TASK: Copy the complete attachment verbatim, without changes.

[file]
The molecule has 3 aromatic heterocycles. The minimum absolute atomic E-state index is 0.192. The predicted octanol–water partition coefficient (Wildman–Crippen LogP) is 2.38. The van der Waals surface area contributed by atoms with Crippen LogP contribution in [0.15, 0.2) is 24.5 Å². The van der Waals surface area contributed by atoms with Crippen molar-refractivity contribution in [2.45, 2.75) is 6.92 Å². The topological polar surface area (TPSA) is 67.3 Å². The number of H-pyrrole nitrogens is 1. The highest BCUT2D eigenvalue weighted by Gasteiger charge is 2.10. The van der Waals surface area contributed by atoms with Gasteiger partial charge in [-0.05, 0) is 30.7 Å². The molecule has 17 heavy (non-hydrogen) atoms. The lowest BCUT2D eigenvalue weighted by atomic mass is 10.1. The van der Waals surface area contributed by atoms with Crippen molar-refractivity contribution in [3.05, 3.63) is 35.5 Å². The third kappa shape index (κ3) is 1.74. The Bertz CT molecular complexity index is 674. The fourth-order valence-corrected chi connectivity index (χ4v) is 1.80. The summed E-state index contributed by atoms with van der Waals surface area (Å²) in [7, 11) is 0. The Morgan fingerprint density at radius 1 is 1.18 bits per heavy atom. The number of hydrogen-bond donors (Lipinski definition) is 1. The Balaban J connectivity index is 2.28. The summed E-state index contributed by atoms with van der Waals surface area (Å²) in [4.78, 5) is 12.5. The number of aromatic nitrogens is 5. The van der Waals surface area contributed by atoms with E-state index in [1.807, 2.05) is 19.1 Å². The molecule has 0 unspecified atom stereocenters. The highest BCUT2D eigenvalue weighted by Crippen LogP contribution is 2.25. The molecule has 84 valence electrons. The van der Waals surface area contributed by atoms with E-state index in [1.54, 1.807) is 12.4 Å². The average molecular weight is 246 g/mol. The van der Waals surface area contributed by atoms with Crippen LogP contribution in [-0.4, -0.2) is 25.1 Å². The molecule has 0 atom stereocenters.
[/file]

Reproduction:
The molecule has 3 aromatic heterocycles. The minimum absolute atomic E-state index is 0.192. The predicted octanol–water partition coefficient (Wildman–Crippen LogP) is 2.38. The van der Waals surface area contributed by atoms with Crippen LogP contribution in [0.15, 0.2) is 24.5 Å². The van der Waals surface area contributed by atoms with Crippen molar-refractivity contribution in [2.45, 2.75) is 6.92 Å². The topological polar surface area (TPSA) is 67.3 Å². The number of H-pyrrole nitrogens is 1. The highest BCUT2D eigenvalue weighted by Gasteiger charge is 2.10. The van der Waals surface area contributed by atoms with Gasteiger partial charge in [-0.05, 0) is 30.7 Å². The molecule has 17 heavy (non-hydrogen) atoms. The lowest BCUT2D eigenvalue weighted by atomic mass is 10.1. The van der Waals surface area contributed by atoms with Crippen molar-refractivity contribution in [3.05, 3.63) is 35.5 Å². The third kappa shape index (κ3) is 1.74. The Bertz CT molecular complexity index is 674. The fourth-order valence-corrected chi connectivity index (χ4v) is 1.80. The summed E-state index contributed by atoms with van der Waals surface area (Å²) in [7, 11) is 0. The Morgan fingerprint density at radius 1 is 1.18 bits per heavy atom. The number of hydrogen-bond donors (Lipinski definition) is 1. The Balaban J connectivity index is 2.28. The summed E-state index contributed by atoms with van der Waals surface area (Å²) in [4.78, 5) is 12.5. The number of aromatic nitrogens is 5. The van der Waals surface area contributed by atoms with E-state index in [1.807, 2.05) is 19.1 Å². The molecule has 0 unspecified atom stereocenters. The highest BCUT2D eigenvalue weighted by Crippen LogP contribution is 2.25. The molecule has 84 valence electrons. The van der Waals surface area contributed by atoms with E-state index in [1.54, 1.807) is 12.4 Å². The average molecular weight is 246 g/mol. The van der Waals surface area contributed by atoms with Crippen LogP contribution in [-0.4, -0.2) is 25.1 Å². The molecule has 0 atom stereocenters.